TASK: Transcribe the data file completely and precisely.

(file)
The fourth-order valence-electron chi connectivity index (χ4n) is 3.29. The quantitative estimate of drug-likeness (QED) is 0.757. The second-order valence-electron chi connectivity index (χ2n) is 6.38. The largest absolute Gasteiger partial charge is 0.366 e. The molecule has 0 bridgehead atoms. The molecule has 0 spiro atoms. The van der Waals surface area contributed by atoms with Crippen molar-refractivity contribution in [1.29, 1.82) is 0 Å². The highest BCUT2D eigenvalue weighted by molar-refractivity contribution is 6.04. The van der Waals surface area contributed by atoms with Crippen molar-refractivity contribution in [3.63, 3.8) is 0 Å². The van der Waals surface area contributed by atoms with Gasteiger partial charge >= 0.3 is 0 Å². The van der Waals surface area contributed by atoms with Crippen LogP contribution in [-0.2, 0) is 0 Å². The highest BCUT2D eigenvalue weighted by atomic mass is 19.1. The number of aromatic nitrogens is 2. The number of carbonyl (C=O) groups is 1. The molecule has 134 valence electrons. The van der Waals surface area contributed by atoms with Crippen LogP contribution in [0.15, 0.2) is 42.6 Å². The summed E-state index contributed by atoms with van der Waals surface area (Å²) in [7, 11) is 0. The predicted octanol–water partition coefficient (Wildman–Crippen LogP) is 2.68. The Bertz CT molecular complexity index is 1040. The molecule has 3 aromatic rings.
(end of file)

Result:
The fourth-order valence-electron chi connectivity index (χ4n) is 3.29. The quantitative estimate of drug-likeness (QED) is 0.757. The second-order valence-electron chi connectivity index (χ2n) is 6.38. The largest absolute Gasteiger partial charge is 0.366 e. The molecule has 0 bridgehead atoms. The molecule has 0 spiro atoms. The van der Waals surface area contributed by atoms with Crippen molar-refractivity contribution in [1.29, 1.82) is 0 Å². The highest BCUT2D eigenvalue weighted by molar-refractivity contribution is 6.04. The van der Waals surface area contributed by atoms with Crippen molar-refractivity contribution in [3.63, 3.8) is 0 Å². The van der Waals surface area contributed by atoms with Gasteiger partial charge >= 0.3 is 0 Å². The van der Waals surface area contributed by atoms with Crippen LogP contribution in [-0.2, 0) is 0 Å². The highest BCUT2D eigenvalue weighted by atomic mass is 19.1. The number of aromatic nitrogens is 2. The number of carbonyl (C=O) groups is 1. The molecule has 134 valence electrons. The van der Waals surface area contributed by atoms with Crippen LogP contribution in [0.15, 0.2) is 42.6 Å². The summed E-state index contributed by atoms with van der Waals surface area (Å²) in [7, 11) is 0. The predicted octanol–water partition coefficient (Wildman–Crippen LogP) is 2.68. The Bertz CT molecular complexity index is 1040. The molecule has 3 aromatic rings.